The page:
Makkison, J. (1969) The development of higher and further education in Sunderland since 1908. Masters thesis, Durham University.
The purpose of this survey is to describe the development of higher and further education in Sunderland since 1906 and is therefore chiefly concerned with the development of the Technical College and to a lesser extent, the College of Education and the College of Art. I908 marked the end of the first phase of the Technical College's development because in that year, by the provisions of the University of Durham Act, it was granted conditional permission for affiliation. This year also saw the establishment of a separate Day Training College instead of a Department of Education of the Technical College. The survey ends in 1969 with the re-combining of the Art and Technical Colleges to form the Sunderland Polytechnic and the College of Education receiving its own Instrument and Articles of Government. The way in which a Technical College specialises and develops often depends upon the area in which it is situated and whose industries it serves. Likewise, the amount of financial assistance it receives depends upon the economic health of the hinterland. For this reason, Chapter 1 is devoted to the economic history of Sunderland, whilst Chapter 2 is concerned with the dominant industry of the town, namely shipbuilding. The third chapter briefly traces the development of further education in Sunderland from 1825, when the first Mechanics' Institute was founded, through the early history of the School of Science and Art, from which all forms of higher education in Sunderland can claim descent, to 1908 when they all went their separate ways. The general development of teacher training in England and Wales is given in Chapter 4 whilst Chapters 5 and 6 describe in detail, the development of teacher training in Sunderland. The Day Training College in Sunderland, in its early days, aroused much local political controversy, as described in Chapter 5, whilst Chapter 6 shows how it grew from a small college to become the largest College of Education within the Durham Institute of Education. The growth from a small School of Art to being a constituent College of Art and Design within the Sunderland Polytechnic is described in Chapter 7.The way in which further education in general and technical education in particular has developed nationally is described in Chapter 8, whilst the next four chapters are concerned with its provision in Sunderland, Chapter 9 deals with the Technical College during the years 1908 to 1919, and Chapter 10 with the struggle between the Wars, to gain affiliation to the University of Durham for the Engineering Department, and recognition of the Pharmacy Department by the University of London, Chapter 11 begins with the fine work done during the World War II and then describes the growth of the Technical College as a result of the help given on a national level after 1956. The Technical College is then divided into three Colleges, the Monkwearmouth College of Further Education and the West Park College of Further Education enabling the parent college to aim for C.A.T. status. The final chapter is concerned with events after the publishing of the Bobbins Report, and ends with some conclusions.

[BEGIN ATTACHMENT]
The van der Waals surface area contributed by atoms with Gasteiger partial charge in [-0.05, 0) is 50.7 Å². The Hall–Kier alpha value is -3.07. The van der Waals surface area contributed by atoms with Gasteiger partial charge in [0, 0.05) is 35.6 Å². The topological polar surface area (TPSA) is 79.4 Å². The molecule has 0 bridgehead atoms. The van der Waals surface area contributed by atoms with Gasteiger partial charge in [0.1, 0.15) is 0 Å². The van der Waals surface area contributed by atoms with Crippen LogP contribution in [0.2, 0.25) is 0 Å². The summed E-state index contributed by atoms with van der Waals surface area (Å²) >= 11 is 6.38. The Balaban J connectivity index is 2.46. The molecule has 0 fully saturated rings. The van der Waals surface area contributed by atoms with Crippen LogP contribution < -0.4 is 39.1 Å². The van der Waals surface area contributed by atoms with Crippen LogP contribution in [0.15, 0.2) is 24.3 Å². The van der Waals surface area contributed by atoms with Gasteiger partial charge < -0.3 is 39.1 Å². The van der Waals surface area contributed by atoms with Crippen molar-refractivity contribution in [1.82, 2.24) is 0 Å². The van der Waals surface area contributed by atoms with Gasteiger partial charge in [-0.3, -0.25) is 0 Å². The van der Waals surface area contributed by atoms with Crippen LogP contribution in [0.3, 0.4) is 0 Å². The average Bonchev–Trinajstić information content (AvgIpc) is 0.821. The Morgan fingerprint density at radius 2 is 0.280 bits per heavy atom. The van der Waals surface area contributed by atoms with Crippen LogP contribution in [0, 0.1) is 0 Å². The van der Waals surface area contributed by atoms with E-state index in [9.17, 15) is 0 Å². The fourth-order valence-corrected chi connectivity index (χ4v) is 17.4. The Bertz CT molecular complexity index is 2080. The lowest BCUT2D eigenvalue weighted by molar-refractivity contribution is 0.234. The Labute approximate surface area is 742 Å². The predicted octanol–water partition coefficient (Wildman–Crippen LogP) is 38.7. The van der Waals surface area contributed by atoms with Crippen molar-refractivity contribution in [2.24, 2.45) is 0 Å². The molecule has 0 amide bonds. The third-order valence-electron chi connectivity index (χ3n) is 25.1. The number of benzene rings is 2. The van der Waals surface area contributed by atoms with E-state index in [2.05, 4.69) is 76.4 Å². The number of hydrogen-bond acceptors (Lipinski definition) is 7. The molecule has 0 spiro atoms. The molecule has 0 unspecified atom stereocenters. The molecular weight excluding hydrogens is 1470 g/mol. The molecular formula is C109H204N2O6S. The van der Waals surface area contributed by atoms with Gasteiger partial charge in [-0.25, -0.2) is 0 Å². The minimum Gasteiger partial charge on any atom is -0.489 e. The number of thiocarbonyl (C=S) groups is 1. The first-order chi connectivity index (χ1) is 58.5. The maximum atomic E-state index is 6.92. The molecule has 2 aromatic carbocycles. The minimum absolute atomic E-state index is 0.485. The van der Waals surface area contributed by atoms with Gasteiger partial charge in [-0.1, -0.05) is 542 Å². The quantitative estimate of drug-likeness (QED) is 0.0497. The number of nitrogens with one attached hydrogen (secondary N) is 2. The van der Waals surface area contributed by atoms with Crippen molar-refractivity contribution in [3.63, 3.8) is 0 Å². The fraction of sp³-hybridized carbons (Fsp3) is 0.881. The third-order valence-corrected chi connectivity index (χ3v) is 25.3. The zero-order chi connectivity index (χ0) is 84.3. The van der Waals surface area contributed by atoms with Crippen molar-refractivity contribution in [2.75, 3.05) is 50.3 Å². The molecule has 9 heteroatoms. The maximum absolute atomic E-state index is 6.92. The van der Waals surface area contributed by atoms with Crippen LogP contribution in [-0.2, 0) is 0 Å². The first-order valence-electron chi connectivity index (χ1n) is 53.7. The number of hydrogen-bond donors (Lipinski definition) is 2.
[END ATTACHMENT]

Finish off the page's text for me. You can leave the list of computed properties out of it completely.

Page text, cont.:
|Item Type:||Thesis (Masters)|
|Award:||Master of Education|
|Copyright:||Copyright of this thesis is held by the author|
|Deposited On:||14 Mar 2014 16:20|